Michael Jordan is an NBA all-star great who made his fortune by landing lucrative deals with Nike for the world-famous Jordan Sneakers. He also has a couple of other investments but the Nike deal is the elephant in the room.

READ: 3 unbelievable facts about Warren Buffet, the world’s smartest investor

Kanye West ($1.8bn)

The controversial musician and fashion mogul made the headlines recently for his richest black man in history claim. His biggest business move was a lucrative apparel deal with Adidas which propelled his net worth to $1.8bn. His net worth is expected to grow in the coming years with another lucrative GAP deal in the bag.

Alexander Karp ($2bn)

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African American IT Billionaire is the co-founder and CEO of data-mining firm Palantir Technologies, which received early backing from CIA investment arm, In-Q-Tel. His company works for top government bodies which include the CIA and the FBI. He identifies as a White American but his mother is African American making him a mixed race.

SSKOHN

READ: Fintech: Ex-Google employee becomes billionaire in 24 hours

Oprah Winfrey ($2.6bn )

Oprah Winfrey is the only woman on the list. She made her fortune hosting a 25-year-old hit show which she successfully turned into a media empire. She also launched her own cable channel where she owns 25.5%. Oprah Winfrey’s strongest asset is her brand which she has built and honed over the years.

Patrice Mosepe ( $3.1bn )

Stanbic 728 x 90

Patrice Motsepe is the richest black man in South Africa and the CEO of African Rainbow Minerals. He was the first black man to become a billionaire on the Forbes list. He bought low-priced mining shaft and made them profitable. He is also a sports investor owning one of South Africa’s top Football Clubs, Mamelodi Sundowns FC.

READ: Dangote set to earn N13 billion in dividend from his sugar business

David Stewart ( $3.7bn )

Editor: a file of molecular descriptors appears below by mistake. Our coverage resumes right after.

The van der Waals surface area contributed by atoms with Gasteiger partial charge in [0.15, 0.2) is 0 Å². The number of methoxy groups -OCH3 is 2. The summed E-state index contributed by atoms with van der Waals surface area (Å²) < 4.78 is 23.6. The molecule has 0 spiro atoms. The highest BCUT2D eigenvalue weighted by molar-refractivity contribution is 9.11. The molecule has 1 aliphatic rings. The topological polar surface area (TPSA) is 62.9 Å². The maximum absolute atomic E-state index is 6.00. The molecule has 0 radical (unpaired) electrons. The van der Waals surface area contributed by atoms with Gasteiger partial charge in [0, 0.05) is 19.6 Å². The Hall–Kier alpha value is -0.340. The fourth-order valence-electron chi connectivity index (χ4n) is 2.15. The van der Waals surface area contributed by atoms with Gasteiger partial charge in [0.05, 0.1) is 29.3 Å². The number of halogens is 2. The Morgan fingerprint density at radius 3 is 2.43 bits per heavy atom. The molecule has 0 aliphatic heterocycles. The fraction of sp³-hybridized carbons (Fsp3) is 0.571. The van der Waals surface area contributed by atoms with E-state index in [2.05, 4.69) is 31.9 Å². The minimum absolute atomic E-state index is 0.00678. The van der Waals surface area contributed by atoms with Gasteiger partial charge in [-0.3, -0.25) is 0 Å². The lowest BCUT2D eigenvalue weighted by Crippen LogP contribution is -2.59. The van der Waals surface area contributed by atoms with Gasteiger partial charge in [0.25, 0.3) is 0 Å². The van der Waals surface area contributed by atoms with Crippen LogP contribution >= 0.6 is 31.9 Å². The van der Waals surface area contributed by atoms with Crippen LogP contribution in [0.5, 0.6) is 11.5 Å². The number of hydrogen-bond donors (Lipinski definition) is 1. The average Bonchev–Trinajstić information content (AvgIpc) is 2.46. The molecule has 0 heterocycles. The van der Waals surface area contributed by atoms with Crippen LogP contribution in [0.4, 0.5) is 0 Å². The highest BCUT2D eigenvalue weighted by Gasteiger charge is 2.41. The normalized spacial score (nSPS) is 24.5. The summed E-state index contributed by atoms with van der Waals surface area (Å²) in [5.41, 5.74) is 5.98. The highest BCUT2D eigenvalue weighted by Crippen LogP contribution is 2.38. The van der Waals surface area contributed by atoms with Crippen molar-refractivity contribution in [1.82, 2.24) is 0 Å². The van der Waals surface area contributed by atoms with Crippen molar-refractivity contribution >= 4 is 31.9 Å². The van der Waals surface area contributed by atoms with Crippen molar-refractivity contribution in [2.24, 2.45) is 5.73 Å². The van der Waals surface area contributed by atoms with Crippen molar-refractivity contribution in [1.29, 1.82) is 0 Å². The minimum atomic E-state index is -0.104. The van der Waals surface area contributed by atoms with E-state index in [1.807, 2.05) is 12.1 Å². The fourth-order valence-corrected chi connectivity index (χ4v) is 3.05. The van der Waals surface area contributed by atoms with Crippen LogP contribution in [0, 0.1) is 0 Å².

The IT mogul’s company World Wide Technology is worth over $12bn with big clients like Verizon, Citi bank and the Government. The company provides digital strategy, innovative technology and supply chain solutions to large public and private organizations around the globe.

Abdulsamad Rabiu ($4.8bn)

The Nigerian business Mogul owns a staggering 98.5% of BUA Cement. He is also the Chairman of BUA Group, a Nigerian conglomerate with large investments in cement production, real estate and sugar refining. He seems to be keeping close tabs on Aliko Dangote and recently had a brief squabble with him.

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Robert F. Smith ( $5.2bn )

Robert F. Smith is the founder of one of the best performing private equity firms in the world. He founded Vista Equity Partners in 2000 which has over $50bn in assets. The company has perfected the art of investing in software companies that go on to do well. Robert F. Smith however has a little dent in Tax evasion cases with the US Government.

READ: Nigerians dominate Forbes’ black billionaires list

Mike Adenuga ( $6.2bn )

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The second richest man in Nigeria is also the second richest black man in the world. The telecommunication and oil mogul is the arrowhead behind two of Nigeria’s foremost Companies Globacom and Conoil. Globacom has 55 million subscribers while Conoil operates 6 oil wells.